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The harsh shout came to them again, and with it a volley of oaths that polluted the night.
Sleeping Dawn quickened her pace. The character of Bully West was sufficiently advertised in that single outburst. She conceived him bloated, wolfish, malignant, a man whose mind traveled through filthy green swamps breeding fever and disease. Hard though this young man was, in spite of her hatred of him, of her doubt as to what lay behind those inscrutable, reddish-brown eyes of his, she would a hundred times rather take chances with him than with Bully West. He was at least a youth. There was always the possibility that he might not yet have escaped entirely from the tenderness of boyhood.
Morse followed her silently with long, tireless, strides. The girl continued to puzzle him. Even her manner of walking expressed personality. There was none of the flat-footed Indian shuffle about her gait. She moved lightly, springily, as one does who finds in it the joy of calling upon abundant strength.
She was half Scotch, of course. That helped to explain her. The words of an old song hummed themselves through his mind.
"Yestreen I met a winsome lass, a bonny lass was she, As ever climbed the mountain-side, or tripped aboon the lea; She wore nae gold, nae jewels bright, nor silk nor satin rare, But just the plaidie that a queen might well be proud to wear."
Jessie McRae wore nothing half so picturesque as the tartan. Her clothes were dingy and dust-stained. But they could not eclipse the divine, dusky youth of her. She was slender, as a panther is, and her movements had more than a suggestion of the same sinuous grace.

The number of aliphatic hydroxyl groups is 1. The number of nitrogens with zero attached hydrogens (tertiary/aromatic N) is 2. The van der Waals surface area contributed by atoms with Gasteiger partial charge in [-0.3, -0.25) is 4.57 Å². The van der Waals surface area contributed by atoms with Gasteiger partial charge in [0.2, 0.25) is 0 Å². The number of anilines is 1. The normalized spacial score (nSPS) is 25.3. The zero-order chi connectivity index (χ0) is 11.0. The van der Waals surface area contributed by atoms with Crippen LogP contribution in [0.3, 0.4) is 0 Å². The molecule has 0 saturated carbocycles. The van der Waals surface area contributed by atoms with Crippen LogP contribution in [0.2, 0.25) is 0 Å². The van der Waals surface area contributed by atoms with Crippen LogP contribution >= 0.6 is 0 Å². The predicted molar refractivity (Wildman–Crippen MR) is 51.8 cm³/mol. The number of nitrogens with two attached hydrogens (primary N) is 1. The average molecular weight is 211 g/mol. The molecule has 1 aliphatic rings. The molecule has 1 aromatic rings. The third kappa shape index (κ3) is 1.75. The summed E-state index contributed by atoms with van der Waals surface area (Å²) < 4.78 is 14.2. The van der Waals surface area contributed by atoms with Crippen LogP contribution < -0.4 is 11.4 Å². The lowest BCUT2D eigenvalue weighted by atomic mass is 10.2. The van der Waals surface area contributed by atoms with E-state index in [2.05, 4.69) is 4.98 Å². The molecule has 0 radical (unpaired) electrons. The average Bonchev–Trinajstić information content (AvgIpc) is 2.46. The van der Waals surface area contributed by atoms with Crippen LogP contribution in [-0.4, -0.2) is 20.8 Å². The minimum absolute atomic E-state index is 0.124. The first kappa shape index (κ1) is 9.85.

Of the absurdity of such thoughts he was quite aware. She was a good-looking breed. Let it go at that. In story-books there were Indian princesses, but in real life there were only squaws.
Not till they were out of the danger zone did he speak. "Where's your father's camp?"
She pointed toward the northwest. "You don't need to be afraid. He'll pay you for the damage I did."
He looked at her in the steady, appraising way she was to learn as a peculiarity of his.
"I'm not afraid," he drawled. "I'll get my pay--and you'll get yours."
Color flamed into her dusky face. When she spoke there was the throb of contemptuous anger in her voice. "It's a great thing to be a man."
"Like to crawfish, would you?"
She swung on him, eyes blazing. "No. I don't ask any favors of a wolfer."
She spat the word at him as though it were a missile. The term was one of scorn, used only in speaking of the worst of the whiskey-traders. He took it coolly, his strong white teeth flashing in a derisive smile.
"Then this wolfer won't offer any, Miss McRae."